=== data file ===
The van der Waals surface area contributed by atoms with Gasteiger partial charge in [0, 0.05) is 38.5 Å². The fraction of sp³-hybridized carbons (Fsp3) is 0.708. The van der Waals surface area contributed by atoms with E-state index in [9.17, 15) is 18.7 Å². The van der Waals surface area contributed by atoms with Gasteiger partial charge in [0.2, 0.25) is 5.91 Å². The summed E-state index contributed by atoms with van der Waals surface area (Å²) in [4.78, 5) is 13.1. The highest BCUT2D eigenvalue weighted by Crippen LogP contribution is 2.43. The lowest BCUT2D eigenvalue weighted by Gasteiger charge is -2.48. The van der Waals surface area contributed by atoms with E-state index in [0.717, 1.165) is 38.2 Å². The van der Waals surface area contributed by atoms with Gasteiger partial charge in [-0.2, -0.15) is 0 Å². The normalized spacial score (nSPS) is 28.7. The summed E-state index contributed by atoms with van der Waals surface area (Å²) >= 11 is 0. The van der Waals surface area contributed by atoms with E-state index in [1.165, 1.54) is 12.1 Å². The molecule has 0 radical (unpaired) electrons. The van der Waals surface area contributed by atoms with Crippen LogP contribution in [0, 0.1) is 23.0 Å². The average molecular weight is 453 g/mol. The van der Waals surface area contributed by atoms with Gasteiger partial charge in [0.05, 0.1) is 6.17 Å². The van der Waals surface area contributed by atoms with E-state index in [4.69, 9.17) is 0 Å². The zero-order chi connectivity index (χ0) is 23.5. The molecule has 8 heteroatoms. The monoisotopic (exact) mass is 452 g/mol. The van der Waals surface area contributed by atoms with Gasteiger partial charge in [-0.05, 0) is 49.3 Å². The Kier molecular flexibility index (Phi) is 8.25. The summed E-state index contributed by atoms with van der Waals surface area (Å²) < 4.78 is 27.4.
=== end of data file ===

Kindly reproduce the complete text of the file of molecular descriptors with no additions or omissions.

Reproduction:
The van der Waals surface area contributed by atoms with Gasteiger partial charge in [0, 0.05) is 38.5 Å². The fraction of sp³-hybridized carbons (Fsp3) is 0.708. The van der Waals surface area contributed by atoms with E-state index in [9.17, 15) is 18.7 Å². The van der Waals surface area contributed by atoms with Gasteiger partial charge in [0.2, 0.25) is 5.91 Å². The summed E-state index contributed by atoms with van der Waals surface area (Å²) in [4.78, 5) is 13.1. The highest BCUT2D eigenvalue weighted by Crippen LogP contribution is 2.43. The lowest BCUT2D eigenvalue weighted by Gasteiger charge is -2.48. The van der Waals surface area contributed by atoms with E-state index in [0.717, 1.165) is 38.2 Å². The van der Waals surface area contributed by atoms with Gasteiger partial charge in [-0.2, -0.15) is 0 Å². The normalized spacial score (nSPS) is 28.7. The summed E-state index contributed by atoms with van der Waals surface area (Å²) >= 11 is 0. The van der Waals surface area contributed by atoms with E-state index in [1.165, 1.54) is 12.1 Å². The molecule has 0 radical (unpaired) electrons. The van der Waals surface area contributed by atoms with Crippen LogP contribution in [0, 0.1) is 23.0 Å². The average molecular weight is 453 g/mol. The van der Waals surface area contributed by atoms with Gasteiger partial charge in [0.05, 0.1) is 6.17 Å². The van der Waals surface area contributed by atoms with E-state index in [4.69, 9.17) is 0 Å². The zero-order chi connectivity index (χ0) is 23.5. The molecule has 8 heteroatoms. The monoisotopic (exact) mass is 452 g/mol. The van der Waals surface area contributed by atoms with Gasteiger partial charge in [-0.05, 0) is 49.3 Å². The Kier molecular flexibility index (Phi) is 8.25. The summed E-state index contributed by atoms with van der Waals surface area (Å²) < 4.78 is 27.4.